“Modern life demands, and is waiting for, a new kind of plan, both for the house and the city.” Many of the trends that dominate the world of architecture and interior design today are rooted in the design ideals first conceived by Le Corbusier. Born as Charles-Édouard Jeanneret-Gris, Le Corbusier (1887 – 1965) spent five decades of his life planning visionary designs for buildings, recreational facilities and cities. He was born into family of considerable artistic legacy. His father Georges Edouard Jeanneret was a watch engraver and mother Marie Charlotte Amélie Jeanneret-Perret a talented musician. However, he chose to adopt his maternal grandfather’s name as his pseudonym.
Also an accomplished artist and writer, Le Corbusier’s design philosophy for residential buildings known as the Five Points of Architecture seems to be surprisingly simple for such a revolutionary plan. He stresses on five elements – free designing of the façade and ground plan, use of pilotis, horizontal window and roof garden – as essential aspects of a modern home.
In this article, we will try to understand each of these and will discuss how you may incorporate them in your dream home project. Besides, you will experience how modern architects are applying Le Corbusier’s principles in today’s homes with some alterations to suit the time we find ourselves in.
Le Corbusier freed the façade from the shackles of a building’s structural constraints. He also made façades more prominent than being a mere accessory to a building. One of his most popular creations, Villa Savoye (1928) in France epitomises this design principle. The pillars are seen thrust backwards and the façade aiming to engage everyone’s attention.
A free flowing interior that is so popular nowadays owes its origin to Le Corbusier. The architect considered the presence of walls to be a restraining factor. So he preferred having no supporting walls for his buildings. Natural light and air were allowed to move freely across the interior space.
Maison La Roche (1923 – 1925), that is now home to Fondation Le Corbusier, shows the effectiveness of this type of ground plan. Even a visionary like Le Corbusier may not have anticipated how liberating this idea would be for modern houses that are suffering from exceeding space crunch. Studio MK27 employed the same technique here to create an entertainment and dining space.
In the absence of supporting walls, pilotis were employed to provide structures the required solidity. These were nothing but reinforced concrete columns created to bear the load. They were present in buildings even before the famous architect’s time, but he made it a part of his new design aesthetic.
The High Court building (1955) of Chandigarh, a city planned by Le Corbusier, bears the application of this principle. In many ways these pillars of support give the building a chic but industrial look. Indeed, for Le Corbusier “a house” was “a machine for living in.”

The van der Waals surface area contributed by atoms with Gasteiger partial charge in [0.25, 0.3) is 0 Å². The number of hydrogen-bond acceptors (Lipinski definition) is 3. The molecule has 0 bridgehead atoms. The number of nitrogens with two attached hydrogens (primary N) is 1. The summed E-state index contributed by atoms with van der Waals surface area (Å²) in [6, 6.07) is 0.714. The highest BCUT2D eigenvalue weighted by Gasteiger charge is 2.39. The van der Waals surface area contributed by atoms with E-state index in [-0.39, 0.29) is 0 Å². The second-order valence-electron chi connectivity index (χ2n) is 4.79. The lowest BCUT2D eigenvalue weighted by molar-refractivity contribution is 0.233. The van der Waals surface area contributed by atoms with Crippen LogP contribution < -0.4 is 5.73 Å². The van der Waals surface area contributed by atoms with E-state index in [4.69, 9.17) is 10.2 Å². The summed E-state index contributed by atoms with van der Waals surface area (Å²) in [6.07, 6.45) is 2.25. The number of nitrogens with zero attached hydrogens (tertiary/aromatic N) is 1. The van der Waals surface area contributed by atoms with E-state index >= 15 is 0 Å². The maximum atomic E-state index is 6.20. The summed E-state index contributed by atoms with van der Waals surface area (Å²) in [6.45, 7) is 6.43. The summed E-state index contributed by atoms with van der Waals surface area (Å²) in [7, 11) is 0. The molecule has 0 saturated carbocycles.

The renowned architect and designer believed in large horizontal ribbon windows that cut through the entire length lighting up all the rooms equally on its way. Except for those already mentioned Haus Le Corbusier (1927) in Stuttgart, Palace of Justice (1952 – 1955) in Chandigarh and National Museum of Western Art in Tokyo (1957 – 1959) showcase Corbusier’s favourite horizontal windows.
He wrote comprehensive accounts on windows in his book Towards a New Architecture. He was anxious to reduce the costs of creating such elaborate openings as these. But he was determined to see that “windows serve to admit light… and to see outside.”
For Le Corbusier roof gardens were not only essential to augment the beauty of the structure or make it a so called ecologically conscious building, but to protect the concrete roof as well. Sod roofs for insulation is being used in the Nordic homes for ages. In other parts of the world, roof gardens are not uncommon either. So it is difficult to say what inspired the master planner to think it an essential part of modern homes.
Perhaps, the fast vanishing greenery across the urban vista alarmed him and he wanted to preserve a patch of green on the roof of the buildings. Whatever the source of such motivation, roof gardens started to become a permanent feature in many of the high rise buildings. It is also the easiest of all Le Corbusier principles to incorporate in an existing edifice without making much structural changes.
Le Corbusier’s name is almost synonymous with the purist colour palette. He was an enthusiastic artist and art lover himself and could not have avoided the influences of successive art movements of late 19th and early 20th century. L’art decorative d’aujourd’hui, published by Le Corbusier in 1925, reveals what came to be known as the Law of Ripolin. This suggested deluding the interior with a coat of white painting. For him white was a metaphor for purity, honesty and renewal.
He wrote, “The white of the whitewash is absolute, everything stands out from it and is recorded absolutely, black on white; it is honest and dependable.” He sufficiently modified this law to usher other colours of brighter hues at a later date. But this image of pure white space stuck in everyone’s mind and has hardly ever went out of fashion since then.
But, before committing yourself to any one type of architecture it will be better for you to read our tips to buy the best house for yourself.